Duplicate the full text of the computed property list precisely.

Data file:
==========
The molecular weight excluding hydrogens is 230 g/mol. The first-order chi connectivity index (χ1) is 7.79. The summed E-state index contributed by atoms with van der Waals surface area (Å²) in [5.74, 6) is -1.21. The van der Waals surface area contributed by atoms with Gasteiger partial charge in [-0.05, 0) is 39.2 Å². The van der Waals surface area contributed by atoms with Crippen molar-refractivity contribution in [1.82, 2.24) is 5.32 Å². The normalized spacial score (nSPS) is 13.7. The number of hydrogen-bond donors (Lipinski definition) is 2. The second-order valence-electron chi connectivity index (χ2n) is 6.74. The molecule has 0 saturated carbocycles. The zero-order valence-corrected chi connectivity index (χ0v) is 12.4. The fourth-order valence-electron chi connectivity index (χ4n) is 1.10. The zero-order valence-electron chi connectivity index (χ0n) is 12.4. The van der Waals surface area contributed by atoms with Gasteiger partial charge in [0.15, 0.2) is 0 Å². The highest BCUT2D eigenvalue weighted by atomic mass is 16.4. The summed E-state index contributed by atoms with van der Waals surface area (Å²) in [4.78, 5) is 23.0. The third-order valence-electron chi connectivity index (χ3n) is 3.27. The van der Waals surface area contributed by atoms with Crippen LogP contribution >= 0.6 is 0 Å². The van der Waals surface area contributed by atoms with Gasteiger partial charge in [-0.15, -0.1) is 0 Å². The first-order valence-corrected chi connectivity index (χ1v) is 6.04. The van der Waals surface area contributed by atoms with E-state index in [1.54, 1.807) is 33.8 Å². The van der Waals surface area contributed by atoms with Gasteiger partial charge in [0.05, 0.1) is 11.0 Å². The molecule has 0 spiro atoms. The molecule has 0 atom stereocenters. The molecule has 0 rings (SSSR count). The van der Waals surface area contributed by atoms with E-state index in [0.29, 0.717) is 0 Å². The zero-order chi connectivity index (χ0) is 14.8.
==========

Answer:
The molecular weight excluding hydrogens is 230 g/mol. The first-order chi connectivity index (χ1) is 7.79. The summed E-state index contributed by atoms with van der Waals surface area (Å²) in [5.74, 6) is -1.21. The van der Waals surface area contributed by atoms with Gasteiger partial charge in [-0.05, 0) is 39.2 Å². The van der Waals surface area contributed by atoms with Crippen molar-refractivity contribution in [1.82, 2.24) is 5.32 Å². The normalized spacial score (nSPS) is 13.7. The number of hydrogen-bond donors (Lipinski definition) is 2. The second-order valence-electron chi connectivity index (χ2n) is 6.74. The molecule has 0 saturated carbocycles. The zero-order valence-corrected chi connectivity index (χ0v) is 12.4. The fourth-order valence-electron chi connectivity index (χ4n) is 1.10. The zero-order valence-electron chi connectivity index (χ0n) is 12.4. The van der Waals surface area contributed by atoms with Gasteiger partial charge in [0.15, 0.2) is 0 Å². The highest BCUT2D eigenvalue weighted by atomic mass is 16.4. The summed E-state index contributed by atoms with van der Waals surface area (Å²) in [4.78, 5) is 23.0. The third-order valence-electron chi connectivity index (χ3n) is 3.27. The van der Waals surface area contributed by atoms with Crippen LogP contribution >= 0.6 is 0 Å². The van der Waals surface area contributed by atoms with Gasteiger partial charge in [-0.15, -0.1) is 0 Å². The first-order valence-corrected chi connectivity index (χ1v) is 6.04. The van der Waals surface area contributed by atoms with E-state index in [1.54, 1.807) is 33.8 Å². The van der Waals surface area contributed by atoms with Gasteiger partial charge in [0.05, 0.1) is 11.0 Å². The molecule has 0 spiro atoms. The molecule has 0 atom stereocenters. The molecule has 0 rings (SSSR count). The van der Waals surface area contributed by atoms with E-state index in [0.29, 0.717) is 0 Å². The zero-order chi connectivity index (χ0) is 14.8.